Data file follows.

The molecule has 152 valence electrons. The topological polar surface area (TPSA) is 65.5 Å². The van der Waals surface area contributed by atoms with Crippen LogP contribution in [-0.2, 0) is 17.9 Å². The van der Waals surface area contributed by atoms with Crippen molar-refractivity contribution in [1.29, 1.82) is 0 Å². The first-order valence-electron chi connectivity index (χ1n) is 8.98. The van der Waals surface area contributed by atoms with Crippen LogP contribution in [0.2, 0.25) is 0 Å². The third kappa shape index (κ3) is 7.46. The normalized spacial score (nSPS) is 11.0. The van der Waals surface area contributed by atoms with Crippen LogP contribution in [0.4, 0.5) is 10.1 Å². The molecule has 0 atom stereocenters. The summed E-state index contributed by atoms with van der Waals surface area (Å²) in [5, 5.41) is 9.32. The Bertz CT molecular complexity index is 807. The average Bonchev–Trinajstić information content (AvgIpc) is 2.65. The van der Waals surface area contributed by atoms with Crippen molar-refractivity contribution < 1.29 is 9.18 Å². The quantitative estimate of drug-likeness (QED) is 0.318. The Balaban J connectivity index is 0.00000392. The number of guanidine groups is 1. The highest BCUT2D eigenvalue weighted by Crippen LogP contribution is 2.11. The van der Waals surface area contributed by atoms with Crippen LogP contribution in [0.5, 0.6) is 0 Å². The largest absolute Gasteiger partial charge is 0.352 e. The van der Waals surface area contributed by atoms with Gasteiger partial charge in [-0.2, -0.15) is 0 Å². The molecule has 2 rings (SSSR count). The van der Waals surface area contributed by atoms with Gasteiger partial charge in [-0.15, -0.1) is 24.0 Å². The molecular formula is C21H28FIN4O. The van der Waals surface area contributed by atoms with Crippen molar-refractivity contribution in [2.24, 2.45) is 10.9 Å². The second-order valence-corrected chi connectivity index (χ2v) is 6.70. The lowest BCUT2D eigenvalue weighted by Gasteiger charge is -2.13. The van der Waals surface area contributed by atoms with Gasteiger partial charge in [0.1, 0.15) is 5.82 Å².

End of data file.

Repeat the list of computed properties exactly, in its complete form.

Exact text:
The molecule has 152 valence electrons. The topological polar surface area (TPSA) is 65.5 Å². The van der Waals surface area contributed by atoms with Crippen LogP contribution in [-0.2, 0) is 17.9 Å². The van der Waals surface area contributed by atoms with Crippen molar-refractivity contribution in [1.29, 1.82) is 0 Å². The first-order valence-electron chi connectivity index (χ1n) is 8.98. The van der Waals surface area contributed by atoms with Crippen LogP contribution in [0.2, 0.25) is 0 Å². The third kappa shape index (κ3) is 7.46. The normalized spacial score (nSPS) is 11.0. The van der Waals surface area contributed by atoms with Crippen LogP contribution in [0.4, 0.5) is 10.1 Å². The molecule has 0 atom stereocenters. The summed E-state index contributed by atoms with van der Waals surface area (Å²) in [5, 5.41) is 9.32. The Bertz CT molecular complexity index is 807. The average Bonchev–Trinajstić information content (AvgIpc) is 2.65. The van der Waals surface area contributed by atoms with Crippen molar-refractivity contribution < 1.29 is 9.18 Å². The quantitative estimate of drug-likeness (QED) is 0.318. The Balaban J connectivity index is 0.00000392. The number of guanidine groups is 1. The highest BCUT2D eigenvalue weighted by Crippen LogP contribution is 2.11. The van der Waals surface area contributed by atoms with Crippen LogP contribution in [0.5, 0.6) is 0 Å². The largest absolute Gasteiger partial charge is 0.352 e. The van der Waals surface area contributed by atoms with Gasteiger partial charge in [-0.2, -0.15) is 0 Å². The molecule has 2 rings (SSSR count). The van der Waals surface area contributed by atoms with Gasteiger partial charge in [-0.15, -0.1) is 24.0 Å². The molecular formula is C21H28FIN4O. The van der Waals surface area contributed by atoms with Crippen molar-refractivity contribution in [2.24, 2.45) is 10.9 Å². The second-order valence-corrected chi connectivity index (χ2v) is 6.70. The lowest BCUT2D eigenvalue weighted by Gasteiger charge is -2.13. The van der Waals surface area contributed by atoms with Gasteiger partial charge in [0.1, 0.15) is 5.82 Å².